What's In a Name? Ours and Our Characters'
What's your name?
Oh shoot. I just met them, and I forgot their name already.
Sound familiar? Most people ask your name but tend to focus on other things about you: your role and how you might affect or benefit them, your hair, your clothes, the person who introduced you, the location where you met, etc.
That's why we fail to catch the name. We're focused on ourselves.
Our names are one of the most personal things about us. I have a strong image in my mind of who Barbara is, but in a dentist's waiting room the other day, they called my name. I looked up, unsure because that day's appointment was for my granddaughter, not me. Another woman, one who did NOT fit my idea of "Barbara" got up and followed the hygienist to the back. Why didn't she fit my impression? She looked a LOT older than me and matronly. Granted, Barbara is an old name. It went out of fashion either right before or right after my parents gave it to me. You don't find many Barbaras younger than me, and I'm not what most people consider young anymore, which means a woman who looked old actually fits.
My grandmother loved the name Barbara. During her pregnancy with my mother, she told my grandfather if she had a girl, she wanted to name her Barbara. He agreed as long as he could choose her middle name. So, my mother became Barbara, but everyone called her Babs.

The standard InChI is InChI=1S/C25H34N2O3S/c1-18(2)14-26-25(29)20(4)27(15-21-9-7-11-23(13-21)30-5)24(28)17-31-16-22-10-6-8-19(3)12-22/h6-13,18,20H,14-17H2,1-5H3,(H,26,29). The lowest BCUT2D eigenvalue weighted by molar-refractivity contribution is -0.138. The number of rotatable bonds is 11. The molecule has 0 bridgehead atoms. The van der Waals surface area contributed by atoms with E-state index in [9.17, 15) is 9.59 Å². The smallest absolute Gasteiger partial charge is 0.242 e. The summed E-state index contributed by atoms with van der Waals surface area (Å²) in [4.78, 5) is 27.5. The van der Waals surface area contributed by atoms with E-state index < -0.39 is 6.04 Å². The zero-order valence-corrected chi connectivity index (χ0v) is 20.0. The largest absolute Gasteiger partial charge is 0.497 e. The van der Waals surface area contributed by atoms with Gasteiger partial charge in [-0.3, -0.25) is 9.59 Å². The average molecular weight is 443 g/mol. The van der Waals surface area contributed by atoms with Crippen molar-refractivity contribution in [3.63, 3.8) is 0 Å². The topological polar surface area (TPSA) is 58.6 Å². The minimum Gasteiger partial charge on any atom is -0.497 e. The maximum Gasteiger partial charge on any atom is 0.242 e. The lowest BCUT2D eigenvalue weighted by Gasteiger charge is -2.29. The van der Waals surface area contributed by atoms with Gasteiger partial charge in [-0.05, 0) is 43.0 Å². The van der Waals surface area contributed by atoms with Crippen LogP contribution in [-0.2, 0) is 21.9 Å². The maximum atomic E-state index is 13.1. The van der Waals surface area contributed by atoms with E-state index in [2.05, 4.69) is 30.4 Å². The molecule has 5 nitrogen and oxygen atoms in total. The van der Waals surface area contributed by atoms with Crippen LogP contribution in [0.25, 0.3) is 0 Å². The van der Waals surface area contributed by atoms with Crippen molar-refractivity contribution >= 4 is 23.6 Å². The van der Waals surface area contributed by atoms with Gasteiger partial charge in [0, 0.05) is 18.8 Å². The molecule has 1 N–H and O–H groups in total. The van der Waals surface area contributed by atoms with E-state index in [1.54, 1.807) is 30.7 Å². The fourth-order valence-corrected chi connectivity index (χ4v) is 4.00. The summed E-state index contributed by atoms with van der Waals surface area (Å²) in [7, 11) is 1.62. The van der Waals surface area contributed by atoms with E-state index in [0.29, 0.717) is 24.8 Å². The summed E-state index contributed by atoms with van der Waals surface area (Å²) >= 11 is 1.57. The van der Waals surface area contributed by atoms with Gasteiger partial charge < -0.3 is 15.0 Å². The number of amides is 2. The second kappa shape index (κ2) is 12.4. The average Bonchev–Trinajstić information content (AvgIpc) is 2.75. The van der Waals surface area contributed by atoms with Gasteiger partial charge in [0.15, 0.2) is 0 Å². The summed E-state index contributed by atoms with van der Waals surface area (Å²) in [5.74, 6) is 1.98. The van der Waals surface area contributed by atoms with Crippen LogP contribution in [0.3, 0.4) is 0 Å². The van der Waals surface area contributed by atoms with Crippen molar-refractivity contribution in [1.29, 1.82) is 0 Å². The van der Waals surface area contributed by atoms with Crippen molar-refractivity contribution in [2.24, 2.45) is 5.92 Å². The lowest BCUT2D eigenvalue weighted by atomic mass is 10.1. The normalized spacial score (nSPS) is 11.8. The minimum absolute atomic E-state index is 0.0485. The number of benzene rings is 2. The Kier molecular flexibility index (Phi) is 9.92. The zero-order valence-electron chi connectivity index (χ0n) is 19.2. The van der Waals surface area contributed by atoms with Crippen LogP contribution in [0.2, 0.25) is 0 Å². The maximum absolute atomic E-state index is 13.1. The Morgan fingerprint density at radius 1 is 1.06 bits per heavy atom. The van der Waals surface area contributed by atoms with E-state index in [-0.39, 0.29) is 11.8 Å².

When my parents discussed names before my birth, Mom wanted to call me Sarah. Dad feared a former friend might think they'd named me for her. He preferred Barbara. I never really thought about my name being the same as hers because she went by Babs. I definitely did not go by that name. Please no! In fact, I ixnay any attempts to call me Barb or Barbie, too. Yuck!
But my grandchildren call me Babbie which is a nickname for Barbara. I happen to like that one as a grandmother's name.
If you dig into the meaning of my name, it means a stranger in a foreign land. It comes from the word barbarian, so yep, that's me. A stranger for sure. Let's face it, many of you think I'm a bit different, right?
As for the characters in THE WATCHERS OF MONIAH trilogy, some of the initial names just happened. For example Kiffen, Leera, Quilla, Am'brosia, Donel, Honest, and Pultarch all fell into place as I wrote those characters. The most amazing was Honest. He walked up in the THE WATCHERS IN EXILE, and I knew his name and most everything about him. To this day, he's one of my favorite secondary characters in the series.
Other names took more work. It gets harder when you write epic fantasy and need to name a LOT of characters! I actually had different names for several of my characters until an agent asked me why I'd used contemporary names. So I renamed many of the characters, including Adana. I changed the spelling, but Adana means her father's daughter in Nigerian.
I tried to find names with meaning, so I might end up choosing a word that describes the character's personality, and then I'd put that word in Google translate and search for the word in Swahili or Igbo or Afrikaans, or other African languages.
This means some of the character names in my books, especially in THE WATCHERS AT WAR, might not be considered a name in the original language. For example, Umgani, one of my favorite Watchers introduced in the third book came from the Zulu word for companion. I did adjust the spelling a bit. The original Zulu word is Umngane.
The Story of Your Name
I met someone last weekend who told a funny story that ended with, "So, I got named by a stranger in a restaurant." Most of us have a story. Do you know yours?